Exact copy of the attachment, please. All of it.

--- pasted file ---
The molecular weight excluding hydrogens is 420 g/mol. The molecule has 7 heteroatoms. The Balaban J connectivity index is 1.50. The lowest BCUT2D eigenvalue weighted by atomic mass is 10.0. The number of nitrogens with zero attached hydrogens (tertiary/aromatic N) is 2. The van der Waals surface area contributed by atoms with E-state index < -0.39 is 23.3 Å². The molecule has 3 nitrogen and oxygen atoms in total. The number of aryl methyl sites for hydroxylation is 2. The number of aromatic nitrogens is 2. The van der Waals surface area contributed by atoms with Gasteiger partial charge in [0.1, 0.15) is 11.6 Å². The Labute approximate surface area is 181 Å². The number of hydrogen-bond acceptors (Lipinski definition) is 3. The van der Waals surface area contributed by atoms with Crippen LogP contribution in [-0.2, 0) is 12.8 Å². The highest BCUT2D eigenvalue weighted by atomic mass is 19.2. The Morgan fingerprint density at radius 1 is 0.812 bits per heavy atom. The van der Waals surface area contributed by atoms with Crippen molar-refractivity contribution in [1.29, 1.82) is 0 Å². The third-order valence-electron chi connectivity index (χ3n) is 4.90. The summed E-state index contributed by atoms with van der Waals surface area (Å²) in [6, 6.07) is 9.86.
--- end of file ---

The molecular weight excluding hydrogens is 420 g/mol. The molecule has 7 heteroatoms. The Balaban J connectivity index is 1.50. The lowest BCUT2D eigenvalue weighted by atomic mass is 10.0. The number of nitrogens with zero attached hydrogens (tertiary/aromatic N) is 2. The van der Waals surface area contributed by atoms with E-state index < -0.39 is 23.3 Å². The molecule has 3 nitrogen and oxygen atoms in total. The number of aryl methyl sites for hydroxylation is 2. The number of aromatic nitrogens is 2. The van der Waals surface area contributed by atoms with Gasteiger partial charge in [0.1, 0.15) is 11.6 Å². The Labute approximate surface area is 181 Å². The number of hydrogen-bond acceptors (Lipinski definition) is 3. The van der Waals surface area contributed by atoms with Crippen LogP contribution in [-0.2, 0) is 12.8 Å². The highest BCUT2D eigenvalue weighted by atomic mass is 19.2. The Morgan fingerprint density at radius 1 is 0.812 bits per heavy atom. The van der Waals surface area contributed by atoms with Crippen molar-refractivity contribution in [1.29, 1.82) is 0 Å². The third-order valence-electron chi connectivity index (χ3n) is 4.90. The summed E-state index contributed by atoms with van der Waals surface area (Å²) in [6, 6.07) is 9.86.